While focusing on their infrastructure and assets, the ME3 have also been heavily investing in their products. Specifically, the ME3 have focused on the business traveler, a sector whose revenue percentage is often much higher than its physical percentage, compared to other travelers. Emirates pioneered the suite-style first class seat and sleeper business class seat way before American carriers could design their own. Along with superior hard products such as seats, ME3 airlines have heavily invested in new aircraft and have some of the youngest fleets in the industry. Having a younger fleet means lower maintenance costs and less money spent on delayed or canceled flights. Newer aircraft also burn less fuel on average. The increased efficiency along with government capital injections allow the ME3 to pass the savings onto their passengers in the form of much lower fares. Prices on routes from the United States to India are often much cheaper through the Middle East than through Europe or East Asia.

These advantages have had a major impact on airlines outside of the region. According to The Telegraph, Air France cut 2,900 jobs in 2015 citing increasing competition from ME3 as one of the major reasons. Germany’s Lufthansa is in the process of restructuring operations to increase efficiency. American carriers are now looking to renegotiate “Open Skies” agreements with Qatar and the United Arab Emirates to ensure better protection of their routes. These agreements open up the United States to foreign competition with less protectionist intervention. American carriers have consolidated efforts to stop ME3 expansion in the US by forming the Partnership for Open and Fair Skies coalition. According to Business Traveler, American carriers believe the current agreements do not maintain a fair market playing field. Delta’s CEO Richard Anderson published a statement on the Delta website saying “when the playing field is so far tilted, it is difficult in any industry to be able to compete against governments.”

The main debate in the industry is how other carriers will compete. The ME3 already have well established global networks and have cultivated a better reputation among business travelers. Skytrax, one of the leading aviation consultancies, rates each ME3 in the top ten in the world, far ahead of their American and European counterparts. Any attempt from American or European carriers to block them from markets through flight restrictions or trade barriers may anger business travelers, the market niche so many major airlines rely on to make profit.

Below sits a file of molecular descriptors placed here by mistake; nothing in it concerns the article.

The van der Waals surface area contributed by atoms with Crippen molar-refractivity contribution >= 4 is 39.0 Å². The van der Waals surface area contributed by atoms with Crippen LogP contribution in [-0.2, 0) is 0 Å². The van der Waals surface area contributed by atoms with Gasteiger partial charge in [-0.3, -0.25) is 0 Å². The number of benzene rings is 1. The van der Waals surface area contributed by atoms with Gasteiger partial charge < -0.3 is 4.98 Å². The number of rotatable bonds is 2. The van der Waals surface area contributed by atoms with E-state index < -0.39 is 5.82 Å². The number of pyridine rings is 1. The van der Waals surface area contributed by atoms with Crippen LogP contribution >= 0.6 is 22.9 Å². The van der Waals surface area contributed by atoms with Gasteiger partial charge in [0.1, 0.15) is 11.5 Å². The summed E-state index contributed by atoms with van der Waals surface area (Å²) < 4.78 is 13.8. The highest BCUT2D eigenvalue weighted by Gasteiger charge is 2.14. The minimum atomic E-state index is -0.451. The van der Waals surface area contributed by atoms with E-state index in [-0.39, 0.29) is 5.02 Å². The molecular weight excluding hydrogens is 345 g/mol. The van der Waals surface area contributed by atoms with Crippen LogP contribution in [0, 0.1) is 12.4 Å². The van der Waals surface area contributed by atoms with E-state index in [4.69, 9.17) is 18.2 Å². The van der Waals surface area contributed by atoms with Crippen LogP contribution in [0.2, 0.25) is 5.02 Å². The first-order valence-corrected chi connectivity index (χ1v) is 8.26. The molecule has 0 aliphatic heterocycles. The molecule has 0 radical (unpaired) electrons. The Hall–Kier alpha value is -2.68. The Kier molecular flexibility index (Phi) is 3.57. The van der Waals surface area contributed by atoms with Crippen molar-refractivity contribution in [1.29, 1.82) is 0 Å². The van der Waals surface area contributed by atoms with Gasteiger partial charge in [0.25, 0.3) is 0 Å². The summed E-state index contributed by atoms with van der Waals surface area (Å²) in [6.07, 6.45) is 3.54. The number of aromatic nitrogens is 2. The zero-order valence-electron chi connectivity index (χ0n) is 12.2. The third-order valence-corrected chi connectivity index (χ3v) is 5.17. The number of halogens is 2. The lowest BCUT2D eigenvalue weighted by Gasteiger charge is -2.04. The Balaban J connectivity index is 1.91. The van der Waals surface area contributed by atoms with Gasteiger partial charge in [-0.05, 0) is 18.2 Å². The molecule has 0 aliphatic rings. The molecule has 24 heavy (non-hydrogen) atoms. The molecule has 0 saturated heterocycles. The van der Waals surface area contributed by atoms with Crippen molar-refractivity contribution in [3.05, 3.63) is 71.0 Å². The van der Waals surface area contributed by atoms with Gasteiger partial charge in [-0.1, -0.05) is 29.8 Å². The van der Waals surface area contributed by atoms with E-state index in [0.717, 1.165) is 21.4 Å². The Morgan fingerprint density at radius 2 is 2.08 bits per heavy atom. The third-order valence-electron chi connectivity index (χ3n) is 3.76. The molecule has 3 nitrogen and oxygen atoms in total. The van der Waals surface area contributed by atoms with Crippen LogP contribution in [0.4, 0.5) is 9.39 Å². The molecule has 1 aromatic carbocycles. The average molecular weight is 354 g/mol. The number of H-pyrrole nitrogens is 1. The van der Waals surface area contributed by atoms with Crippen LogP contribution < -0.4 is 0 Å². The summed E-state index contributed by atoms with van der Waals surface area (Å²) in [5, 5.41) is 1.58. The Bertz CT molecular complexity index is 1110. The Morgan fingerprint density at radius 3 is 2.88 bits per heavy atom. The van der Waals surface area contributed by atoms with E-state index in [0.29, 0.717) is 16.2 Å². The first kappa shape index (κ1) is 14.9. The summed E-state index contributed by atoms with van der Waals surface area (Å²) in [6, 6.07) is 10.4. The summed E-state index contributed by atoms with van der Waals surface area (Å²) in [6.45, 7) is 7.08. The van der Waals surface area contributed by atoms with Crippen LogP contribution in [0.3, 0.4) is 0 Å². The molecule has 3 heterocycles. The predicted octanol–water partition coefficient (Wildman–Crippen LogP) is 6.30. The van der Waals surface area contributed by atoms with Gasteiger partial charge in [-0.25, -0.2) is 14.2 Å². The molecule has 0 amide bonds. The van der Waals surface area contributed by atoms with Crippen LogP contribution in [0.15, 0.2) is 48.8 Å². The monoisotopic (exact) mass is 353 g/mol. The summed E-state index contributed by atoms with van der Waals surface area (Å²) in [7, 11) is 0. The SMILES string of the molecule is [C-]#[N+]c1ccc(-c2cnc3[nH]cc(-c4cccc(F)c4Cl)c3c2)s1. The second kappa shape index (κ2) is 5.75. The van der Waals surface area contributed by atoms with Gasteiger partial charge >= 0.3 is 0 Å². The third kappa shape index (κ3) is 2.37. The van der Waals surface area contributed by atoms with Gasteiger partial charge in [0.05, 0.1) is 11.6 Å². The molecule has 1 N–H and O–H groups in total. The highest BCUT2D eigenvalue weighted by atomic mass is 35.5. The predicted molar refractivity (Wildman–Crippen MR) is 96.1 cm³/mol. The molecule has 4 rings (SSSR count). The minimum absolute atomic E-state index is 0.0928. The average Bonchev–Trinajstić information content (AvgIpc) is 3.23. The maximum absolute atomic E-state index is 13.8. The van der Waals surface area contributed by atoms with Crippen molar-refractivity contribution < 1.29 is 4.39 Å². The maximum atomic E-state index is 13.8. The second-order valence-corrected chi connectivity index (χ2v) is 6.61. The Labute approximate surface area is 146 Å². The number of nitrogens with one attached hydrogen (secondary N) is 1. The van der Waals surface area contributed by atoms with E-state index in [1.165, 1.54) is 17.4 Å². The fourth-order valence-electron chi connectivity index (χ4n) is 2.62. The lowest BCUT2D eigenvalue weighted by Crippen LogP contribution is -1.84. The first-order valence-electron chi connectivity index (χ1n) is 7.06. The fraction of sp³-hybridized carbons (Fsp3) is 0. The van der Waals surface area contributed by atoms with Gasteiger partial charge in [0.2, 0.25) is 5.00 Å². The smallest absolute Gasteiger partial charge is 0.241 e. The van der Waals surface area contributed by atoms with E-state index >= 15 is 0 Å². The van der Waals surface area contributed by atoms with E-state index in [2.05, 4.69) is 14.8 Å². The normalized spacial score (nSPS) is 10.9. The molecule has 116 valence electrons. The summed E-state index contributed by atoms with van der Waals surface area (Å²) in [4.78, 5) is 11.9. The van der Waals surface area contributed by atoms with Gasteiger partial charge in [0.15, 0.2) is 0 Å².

Instead, American and North American airlines should join forces with the ME3. Trial and error in the aviation industry has shown that working together and consolidating resources often works better than trying to compete head on. According to earnings reports, United and Delta both raked in record profits of around $1 billion after merging with Continental and Northwest, respectively.  While it would be nearly impossible for any American or European airline to merge with their Middle Eastern counterpart, they could form strategic partnerships in which airlines on both sides would feed into each other’s network.

Qantas of Australia, for example, has already set up such a relationship with Emirates. For years they operated the iconic “Kangaroo Route” from London to Australia through South Asia, the traditional route of all airlines flying from England to Australia. As the ME3 expanded, yield rates on the route dropped. Qantas then decided to reroute flights through Dubai to improve profits. Emirates and Qantas added each other’s flights to their inventories and readjusted soft products such as mileage programs to be inline with each other. According to Gulf News, the partnership is performing well enough that Qantas has hinted it may launch new European routes from Dubai once it acquires new aircraft.

Partnerships such as the one between Qantas and Emirates would also be beneficial to American and European airlines. Both groups would be able to move large amounts of people to the ME3’s hubs. Conversely, the ME3s would have a large network to feed people into the networks of airlines outside the region. This type of relationship has worked well on a much larger scale with airline alliances in which a large group of airlines coordinate operations globally in order to feed into one another. It benefits the traveler by offering efficient travel options and consistency in service while allowing airlines to have full planes and therefore higher profits. Until such partnerships actualize, American and European will continue to feel their current woes.